Homer and the Bard

  • Penelope Murray


Fashions in Homeric scholarship come and go. The analysts and the Yugoslays have had their day: it is now the turn of the unitarians. Modern scholarship, it is clear, is devoting more and more attention to the unity of the Iliad and the Odyssey and to their sophistication as epics organised by a single mind with a single purpose in view — and rightly so. To many scholars the only quasi-biographical question that remains a puzzle is whether we suppose one Homer or two, each man of genius responsible for a separate and individual poem of genius. But Homer (and I use the word in either the singular or the dual), Homer too has his view of the poet. And the problem is to reconcile this view with the prevailing orthodoxy. One of the strengths of the analyst position was that it could point to Homer’s own description of the bard in its defence: the Iliad and the Odyssey were composed of separate lays, composed it may be by separate persons, or at least for separate occasions, and sung in the way that Homer describes, as entertainments at the banquets of the nobility. For example, in Odyssey 8, Odysseus praises the bard Demodocus for the song he has just sung and asks him to change to another theme — the wooden horse and its fashioning:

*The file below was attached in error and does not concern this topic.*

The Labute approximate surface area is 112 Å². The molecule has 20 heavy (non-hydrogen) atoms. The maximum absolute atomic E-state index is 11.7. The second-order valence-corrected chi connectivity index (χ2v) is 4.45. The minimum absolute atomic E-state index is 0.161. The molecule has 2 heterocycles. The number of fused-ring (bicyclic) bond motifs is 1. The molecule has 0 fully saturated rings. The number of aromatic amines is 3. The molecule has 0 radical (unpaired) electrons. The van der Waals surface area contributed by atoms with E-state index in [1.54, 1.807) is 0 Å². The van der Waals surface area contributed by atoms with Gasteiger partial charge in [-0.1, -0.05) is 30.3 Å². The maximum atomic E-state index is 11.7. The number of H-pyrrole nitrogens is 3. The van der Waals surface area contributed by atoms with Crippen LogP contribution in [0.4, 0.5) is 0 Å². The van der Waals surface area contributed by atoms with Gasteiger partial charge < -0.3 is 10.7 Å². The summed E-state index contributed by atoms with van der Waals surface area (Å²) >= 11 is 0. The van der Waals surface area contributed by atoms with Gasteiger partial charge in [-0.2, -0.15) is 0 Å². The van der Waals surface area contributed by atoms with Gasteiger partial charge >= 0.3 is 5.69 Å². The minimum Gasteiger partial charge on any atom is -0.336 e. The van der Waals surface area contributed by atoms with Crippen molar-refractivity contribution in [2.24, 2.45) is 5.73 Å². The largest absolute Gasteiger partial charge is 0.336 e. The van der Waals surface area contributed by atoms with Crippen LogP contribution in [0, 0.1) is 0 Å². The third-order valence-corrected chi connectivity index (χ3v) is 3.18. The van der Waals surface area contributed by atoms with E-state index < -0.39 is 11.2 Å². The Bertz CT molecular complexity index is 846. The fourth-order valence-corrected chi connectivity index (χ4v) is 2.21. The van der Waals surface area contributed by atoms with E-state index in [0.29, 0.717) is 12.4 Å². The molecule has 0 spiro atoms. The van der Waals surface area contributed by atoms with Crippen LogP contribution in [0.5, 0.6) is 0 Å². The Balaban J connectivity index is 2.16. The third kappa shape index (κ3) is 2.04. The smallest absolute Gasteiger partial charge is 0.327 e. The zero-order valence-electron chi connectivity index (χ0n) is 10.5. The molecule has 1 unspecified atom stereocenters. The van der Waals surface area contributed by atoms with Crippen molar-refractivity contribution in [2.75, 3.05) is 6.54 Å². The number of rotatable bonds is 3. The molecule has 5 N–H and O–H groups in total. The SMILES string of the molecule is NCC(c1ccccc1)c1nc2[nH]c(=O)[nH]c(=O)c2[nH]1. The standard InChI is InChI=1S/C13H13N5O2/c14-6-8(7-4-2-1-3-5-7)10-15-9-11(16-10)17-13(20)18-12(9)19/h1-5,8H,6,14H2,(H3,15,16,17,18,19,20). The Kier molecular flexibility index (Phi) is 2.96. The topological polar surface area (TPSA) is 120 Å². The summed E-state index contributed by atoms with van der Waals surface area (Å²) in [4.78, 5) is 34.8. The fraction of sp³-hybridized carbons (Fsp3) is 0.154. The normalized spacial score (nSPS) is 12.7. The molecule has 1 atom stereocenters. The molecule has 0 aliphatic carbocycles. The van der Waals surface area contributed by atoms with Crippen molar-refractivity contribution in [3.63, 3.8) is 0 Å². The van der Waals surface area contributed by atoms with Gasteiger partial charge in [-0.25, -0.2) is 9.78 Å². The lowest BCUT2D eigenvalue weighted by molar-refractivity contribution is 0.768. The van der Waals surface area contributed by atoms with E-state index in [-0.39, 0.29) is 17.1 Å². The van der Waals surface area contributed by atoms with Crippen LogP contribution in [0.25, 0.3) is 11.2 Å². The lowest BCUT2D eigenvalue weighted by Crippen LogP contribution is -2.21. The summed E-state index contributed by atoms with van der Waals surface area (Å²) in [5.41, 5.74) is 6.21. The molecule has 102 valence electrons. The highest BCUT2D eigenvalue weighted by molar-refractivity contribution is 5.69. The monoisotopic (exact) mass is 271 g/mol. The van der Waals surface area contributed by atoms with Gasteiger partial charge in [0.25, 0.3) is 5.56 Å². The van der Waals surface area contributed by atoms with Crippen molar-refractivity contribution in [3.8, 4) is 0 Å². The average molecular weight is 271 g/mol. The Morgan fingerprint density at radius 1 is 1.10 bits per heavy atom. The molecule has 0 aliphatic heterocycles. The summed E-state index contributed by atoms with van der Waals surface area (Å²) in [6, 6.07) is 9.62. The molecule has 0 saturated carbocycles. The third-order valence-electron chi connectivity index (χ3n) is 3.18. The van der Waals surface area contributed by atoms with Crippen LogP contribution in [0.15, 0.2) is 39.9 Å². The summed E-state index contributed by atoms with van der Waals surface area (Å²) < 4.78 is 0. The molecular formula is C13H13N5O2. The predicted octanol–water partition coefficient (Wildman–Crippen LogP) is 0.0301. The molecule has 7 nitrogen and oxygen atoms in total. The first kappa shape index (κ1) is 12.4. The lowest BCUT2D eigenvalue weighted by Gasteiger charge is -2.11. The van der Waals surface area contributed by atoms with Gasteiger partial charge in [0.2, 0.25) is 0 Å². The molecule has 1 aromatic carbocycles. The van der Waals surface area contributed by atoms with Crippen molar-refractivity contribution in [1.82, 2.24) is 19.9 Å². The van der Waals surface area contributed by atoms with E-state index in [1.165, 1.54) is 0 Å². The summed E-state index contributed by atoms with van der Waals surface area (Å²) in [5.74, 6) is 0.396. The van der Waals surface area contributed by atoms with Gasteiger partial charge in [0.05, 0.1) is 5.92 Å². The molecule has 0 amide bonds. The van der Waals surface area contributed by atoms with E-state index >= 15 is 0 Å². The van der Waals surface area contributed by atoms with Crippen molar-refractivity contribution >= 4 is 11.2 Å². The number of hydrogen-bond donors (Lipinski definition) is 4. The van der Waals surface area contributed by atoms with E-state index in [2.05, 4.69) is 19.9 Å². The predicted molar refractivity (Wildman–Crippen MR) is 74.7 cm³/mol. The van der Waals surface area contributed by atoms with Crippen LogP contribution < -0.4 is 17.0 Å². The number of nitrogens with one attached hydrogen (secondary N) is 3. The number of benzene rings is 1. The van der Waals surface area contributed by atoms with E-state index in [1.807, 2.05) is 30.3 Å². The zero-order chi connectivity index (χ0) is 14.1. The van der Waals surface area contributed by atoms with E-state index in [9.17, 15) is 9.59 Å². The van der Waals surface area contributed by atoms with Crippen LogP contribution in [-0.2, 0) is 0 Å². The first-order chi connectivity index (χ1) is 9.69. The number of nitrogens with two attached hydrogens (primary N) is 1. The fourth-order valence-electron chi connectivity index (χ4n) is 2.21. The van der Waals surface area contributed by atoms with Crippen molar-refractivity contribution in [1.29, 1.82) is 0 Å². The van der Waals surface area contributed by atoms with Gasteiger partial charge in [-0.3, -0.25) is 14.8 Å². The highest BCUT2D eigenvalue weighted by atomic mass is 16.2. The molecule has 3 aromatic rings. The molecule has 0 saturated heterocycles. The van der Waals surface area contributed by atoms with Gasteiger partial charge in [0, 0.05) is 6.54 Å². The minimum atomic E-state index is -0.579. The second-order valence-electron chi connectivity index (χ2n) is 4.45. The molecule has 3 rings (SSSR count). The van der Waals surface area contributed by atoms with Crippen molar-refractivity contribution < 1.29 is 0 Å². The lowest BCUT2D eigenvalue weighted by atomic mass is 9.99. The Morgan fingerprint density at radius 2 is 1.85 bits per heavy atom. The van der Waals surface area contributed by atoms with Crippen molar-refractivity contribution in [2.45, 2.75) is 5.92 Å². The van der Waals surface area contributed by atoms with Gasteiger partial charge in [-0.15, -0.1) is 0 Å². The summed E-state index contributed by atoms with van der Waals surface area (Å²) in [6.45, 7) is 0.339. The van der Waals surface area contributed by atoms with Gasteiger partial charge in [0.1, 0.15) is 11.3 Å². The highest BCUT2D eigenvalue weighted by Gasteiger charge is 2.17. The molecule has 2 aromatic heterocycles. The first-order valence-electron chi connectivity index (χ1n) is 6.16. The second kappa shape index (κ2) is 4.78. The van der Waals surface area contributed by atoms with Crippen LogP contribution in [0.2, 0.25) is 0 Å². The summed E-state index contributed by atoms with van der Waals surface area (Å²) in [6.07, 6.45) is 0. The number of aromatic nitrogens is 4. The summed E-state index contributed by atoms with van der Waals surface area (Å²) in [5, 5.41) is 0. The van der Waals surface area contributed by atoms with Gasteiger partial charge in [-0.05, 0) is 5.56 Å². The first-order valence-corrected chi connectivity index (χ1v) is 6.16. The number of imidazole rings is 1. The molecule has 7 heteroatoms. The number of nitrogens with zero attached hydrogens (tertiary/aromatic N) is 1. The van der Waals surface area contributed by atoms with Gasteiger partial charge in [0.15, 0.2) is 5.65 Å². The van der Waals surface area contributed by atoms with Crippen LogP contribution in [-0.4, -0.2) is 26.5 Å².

Compensatory Nature Single Mind Divine Knowledge Homeric Society Homeric Epic 
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  1. 2.
    H.M. and N.K. Chadwick, The Growth of Literature vol.I (Cambridge, 1932) pp.648–9.Google Scholar

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© Tom Winnifrith, Penelope Murray and K. W. Gransden 1983

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  • Penelope Murray

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